Slooten suspects this is the result of DoC shifting its focus from conservation to business and economic interests — a claim supported by this research on changes in the department over the years.
This includes changes such as cutting back on operational, scientific and technical personnel and building a closer relationship with the Ministry of Primary Industries.
The study authors found that DoC has undergone several makeovers since its inception in 1987, with at least six restructurings in 32 years.
“The research shows that the core function of DoC has changed over the years to support the economy,” said Slooten. “They have been told by the government to build these relationships with the business community.”
She pointed to their collaborations with companies like Air New Zealand, with whom they developed a recent safety video – the story of a young girl who, with the help of the two organizations, transports a lost takahē to his new home.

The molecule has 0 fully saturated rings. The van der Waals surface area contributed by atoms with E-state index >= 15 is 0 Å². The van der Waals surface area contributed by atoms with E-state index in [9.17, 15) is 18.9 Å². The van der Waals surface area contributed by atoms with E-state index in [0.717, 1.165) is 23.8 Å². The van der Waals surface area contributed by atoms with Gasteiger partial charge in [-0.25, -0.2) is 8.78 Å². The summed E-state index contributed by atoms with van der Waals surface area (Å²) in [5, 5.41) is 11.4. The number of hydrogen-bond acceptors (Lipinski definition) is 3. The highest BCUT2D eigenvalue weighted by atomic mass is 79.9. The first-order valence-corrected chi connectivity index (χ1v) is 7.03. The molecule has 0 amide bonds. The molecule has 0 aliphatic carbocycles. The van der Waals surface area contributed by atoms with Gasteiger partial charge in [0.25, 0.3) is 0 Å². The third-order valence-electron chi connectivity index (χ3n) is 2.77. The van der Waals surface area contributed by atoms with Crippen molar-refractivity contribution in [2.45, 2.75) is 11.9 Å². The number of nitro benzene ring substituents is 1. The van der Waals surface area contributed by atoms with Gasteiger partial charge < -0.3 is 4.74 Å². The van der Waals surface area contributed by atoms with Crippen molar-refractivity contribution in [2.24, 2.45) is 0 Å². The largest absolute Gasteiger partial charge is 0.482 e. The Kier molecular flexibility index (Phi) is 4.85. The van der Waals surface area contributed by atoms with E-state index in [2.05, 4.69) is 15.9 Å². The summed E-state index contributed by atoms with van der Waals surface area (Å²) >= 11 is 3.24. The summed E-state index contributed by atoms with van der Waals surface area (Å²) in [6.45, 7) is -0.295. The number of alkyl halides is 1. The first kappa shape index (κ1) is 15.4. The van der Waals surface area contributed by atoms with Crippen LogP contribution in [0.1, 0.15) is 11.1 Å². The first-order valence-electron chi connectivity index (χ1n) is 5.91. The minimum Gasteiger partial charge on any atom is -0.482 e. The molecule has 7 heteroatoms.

“People like me do sort of air travel — not really compatible with conservation…” Slooten said. “They may have gone from green to greenwashed.”
DoC’s relationship with the Ministry of Primary Industries is evident in the Fisheries Observer Program, where MPI staff members go out on the fishing vessels to observe and report any incidents involving protected species.
However, these observers should be given priority over ships operating in high-risk areas, as covering the entire territory of the dolphins would be a mammoth task.
“Observer coverage is very high in areas where Māui dolphins can be found,” Hillock said.
Since 1922, five hundred and seventy-one Hector’s dolphins have been found dead – about 4 percent of their total modern population. More than 100 of these were reportedly killed by humans, mostly as a result of entanglement in fishing nets. In a few cases they were harpooned and hit once with a craft.
The majority were found dead on the shore, with little to say about the cause of their deaths in many cases. In some cases of dolphins, notes have been written suggesting that they may have been at fault through humans’ unwitting excursions into their territory.
“Just-marked carcass… An eye was plucked out,” reads the note on a Hector’s dolphin, its body thrown onto a beach in Timaru.